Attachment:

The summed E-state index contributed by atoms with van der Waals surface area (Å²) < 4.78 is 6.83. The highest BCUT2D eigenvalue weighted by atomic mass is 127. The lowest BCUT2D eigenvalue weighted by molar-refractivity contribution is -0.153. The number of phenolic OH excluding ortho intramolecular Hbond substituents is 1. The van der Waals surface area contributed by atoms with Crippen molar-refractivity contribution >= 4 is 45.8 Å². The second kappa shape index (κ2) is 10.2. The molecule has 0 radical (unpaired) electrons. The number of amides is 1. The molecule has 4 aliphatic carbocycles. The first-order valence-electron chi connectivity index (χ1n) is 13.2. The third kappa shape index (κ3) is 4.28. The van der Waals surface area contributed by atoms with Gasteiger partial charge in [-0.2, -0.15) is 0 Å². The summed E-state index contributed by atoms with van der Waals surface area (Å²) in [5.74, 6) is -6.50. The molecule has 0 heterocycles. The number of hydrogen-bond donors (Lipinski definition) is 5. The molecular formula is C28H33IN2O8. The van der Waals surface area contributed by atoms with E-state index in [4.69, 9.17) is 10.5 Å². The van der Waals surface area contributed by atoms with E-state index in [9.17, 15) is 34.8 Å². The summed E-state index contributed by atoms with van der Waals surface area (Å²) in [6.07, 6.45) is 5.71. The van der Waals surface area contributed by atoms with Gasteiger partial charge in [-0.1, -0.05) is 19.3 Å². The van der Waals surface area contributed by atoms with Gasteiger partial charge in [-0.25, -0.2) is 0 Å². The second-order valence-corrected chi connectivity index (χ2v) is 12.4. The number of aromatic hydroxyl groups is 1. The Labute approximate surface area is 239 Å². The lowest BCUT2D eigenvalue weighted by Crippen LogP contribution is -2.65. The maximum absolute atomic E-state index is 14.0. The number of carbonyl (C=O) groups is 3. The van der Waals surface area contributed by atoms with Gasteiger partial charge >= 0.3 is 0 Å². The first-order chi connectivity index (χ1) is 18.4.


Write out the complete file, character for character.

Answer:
The summed E-state index contributed by atoms with van der Waals surface area (Å²) < 4.78 is 6.83. The highest BCUT2D eigenvalue weighted by atomic mass is 127. The lowest BCUT2D eigenvalue weighted by molar-refractivity contribution is -0.153. The number of phenolic OH excluding ortho intramolecular Hbond substituents is 1. The van der Waals surface area contributed by atoms with Crippen molar-refractivity contribution >= 4 is 45.8 Å². The second kappa shape index (κ2) is 10.2. The molecule has 0 radical (unpaired) electrons. The number of amides is 1. The molecule has 4 aliphatic carbocycles. The first-order valence-electron chi connectivity index (χ1n) is 13.2. The third kappa shape index (κ3) is 4.28. The van der Waals surface area contributed by atoms with Gasteiger partial charge in [-0.2, -0.15) is 0 Å². The summed E-state index contributed by atoms with van der Waals surface area (Å²) in [5.74, 6) is -6.50. The molecule has 0 heterocycles. The number of hydrogen-bond donors (Lipinski definition) is 5. The molecular formula is C28H33IN2O8. The van der Waals surface area contributed by atoms with E-state index in [4.69, 9.17) is 10.5 Å². The van der Waals surface area contributed by atoms with E-state index in [9.17, 15) is 34.8 Å². The summed E-state index contributed by atoms with van der Waals surface area (Å²) in [6.07, 6.45) is 5.71. The van der Waals surface area contributed by atoms with Gasteiger partial charge in [-0.1, -0.05) is 19.3 Å². The van der Waals surface area contributed by atoms with Gasteiger partial charge in [-0.25, -0.2) is 0 Å². The second-order valence-corrected chi connectivity index (χ2v) is 12.4. The number of aromatic hydroxyl groups is 1. The Labute approximate surface area is 239 Å². The lowest BCUT2D eigenvalue weighted by Crippen LogP contribution is -2.65. The maximum absolute atomic E-state index is 14.0. The number of carbonyl (C=O) groups is 3. The van der Waals surface area contributed by atoms with Gasteiger partial charge >= 0.3 is 0 Å². The first-order chi connectivity index (χ1) is 18.4.